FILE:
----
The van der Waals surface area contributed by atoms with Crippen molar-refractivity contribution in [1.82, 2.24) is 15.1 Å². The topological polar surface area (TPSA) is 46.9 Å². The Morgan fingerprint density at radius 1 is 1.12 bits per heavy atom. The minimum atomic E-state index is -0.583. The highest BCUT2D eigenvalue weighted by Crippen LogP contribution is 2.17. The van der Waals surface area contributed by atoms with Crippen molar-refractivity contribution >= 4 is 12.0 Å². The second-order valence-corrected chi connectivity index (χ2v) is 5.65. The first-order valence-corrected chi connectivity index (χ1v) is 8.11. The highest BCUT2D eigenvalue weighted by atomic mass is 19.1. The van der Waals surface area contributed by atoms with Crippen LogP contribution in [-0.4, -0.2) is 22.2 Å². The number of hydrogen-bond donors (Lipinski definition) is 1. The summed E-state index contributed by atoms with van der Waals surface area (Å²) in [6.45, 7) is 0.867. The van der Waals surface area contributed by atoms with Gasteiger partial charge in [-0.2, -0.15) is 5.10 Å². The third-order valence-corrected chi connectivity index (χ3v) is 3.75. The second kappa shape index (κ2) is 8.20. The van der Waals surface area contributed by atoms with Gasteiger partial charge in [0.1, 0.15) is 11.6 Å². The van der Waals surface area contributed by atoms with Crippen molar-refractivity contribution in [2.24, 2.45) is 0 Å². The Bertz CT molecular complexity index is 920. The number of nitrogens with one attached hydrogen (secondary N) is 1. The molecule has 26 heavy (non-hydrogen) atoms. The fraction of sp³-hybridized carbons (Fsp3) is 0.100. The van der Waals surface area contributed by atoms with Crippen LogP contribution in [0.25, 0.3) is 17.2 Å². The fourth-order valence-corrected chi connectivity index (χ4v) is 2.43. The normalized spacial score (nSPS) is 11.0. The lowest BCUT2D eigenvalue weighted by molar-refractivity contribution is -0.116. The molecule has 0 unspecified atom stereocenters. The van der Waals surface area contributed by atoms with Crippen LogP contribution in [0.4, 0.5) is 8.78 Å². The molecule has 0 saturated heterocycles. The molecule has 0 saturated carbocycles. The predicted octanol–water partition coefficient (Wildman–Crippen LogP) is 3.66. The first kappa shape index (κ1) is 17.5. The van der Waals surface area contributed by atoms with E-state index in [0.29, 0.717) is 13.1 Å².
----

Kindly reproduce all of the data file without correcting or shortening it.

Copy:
The van der Waals surface area contributed by atoms with Crippen molar-refractivity contribution in [1.82, 2.24) is 15.1 Å². The topological polar surface area (TPSA) is 46.9 Å². The Morgan fingerprint density at radius 1 is 1.12 bits per heavy atom. The minimum atomic E-state index is -0.583. The highest BCUT2D eigenvalue weighted by Crippen LogP contribution is 2.17. The van der Waals surface area contributed by atoms with Crippen molar-refractivity contribution >= 4 is 12.0 Å². The second-order valence-corrected chi connectivity index (χ2v) is 5.65. The first-order valence-corrected chi connectivity index (χ1v) is 8.11. The highest BCUT2D eigenvalue weighted by atomic mass is 19.1. The van der Waals surface area contributed by atoms with Crippen LogP contribution in [-0.4, -0.2) is 22.2 Å². The number of hydrogen-bond donors (Lipinski definition) is 1. The summed E-state index contributed by atoms with van der Waals surface area (Å²) in [6.45, 7) is 0.867. The van der Waals surface area contributed by atoms with Gasteiger partial charge in [-0.2, -0.15) is 5.10 Å². The third-order valence-corrected chi connectivity index (χ3v) is 3.75. The second kappa shape index (κ2) is 8.20. The van der Waals surface area contributed by atoms with Gasteiger partial charge in [0.1, 0.15) is 11.6 Å². The van der Waals surface area contributed by atoms with Crippen molar-refractivity contribution in [2.24, 2.45) is 0 Å². The Bertz CT molecular complexity index is 920. The number of nitrogens with one attached hydrogen (secondary N) is 1. The molecule has 26 heavy (non-hydrogen) atoms. The fraction of sp³-hybridized carbons (Fsp3) is 0.100. The van der Waals surface area contributed by atoms with Crippen LogP contribution in [0.25, 0.3) is 17.2 Å². The fourth-order valence-corrected chi connectivity index (χ4v) is 2.43. The normalized spacial score (nSPS) is 11.0. The lowest BCUT2D eigenvalue weighted by molar-refractivity contribution is -0.116. The molecule has 0 unspecified atom stereocenters. The van der Waals surface area contributed by atoms with Crippen LogP contribution in [0.4, 0.5) is 8.78 Å². The molecule has 0 saturated heterocycles. The molecule has 0 saturated carbocycles. The predicted octanol–water partition coefficient (Wildman–Crippen LogP) is 3.66. The first kappa shape index (κ1) is 17.5. The van der Waals surface area contributed by atoms with E-state index in [0.29, 0.717) is 13.1 Å².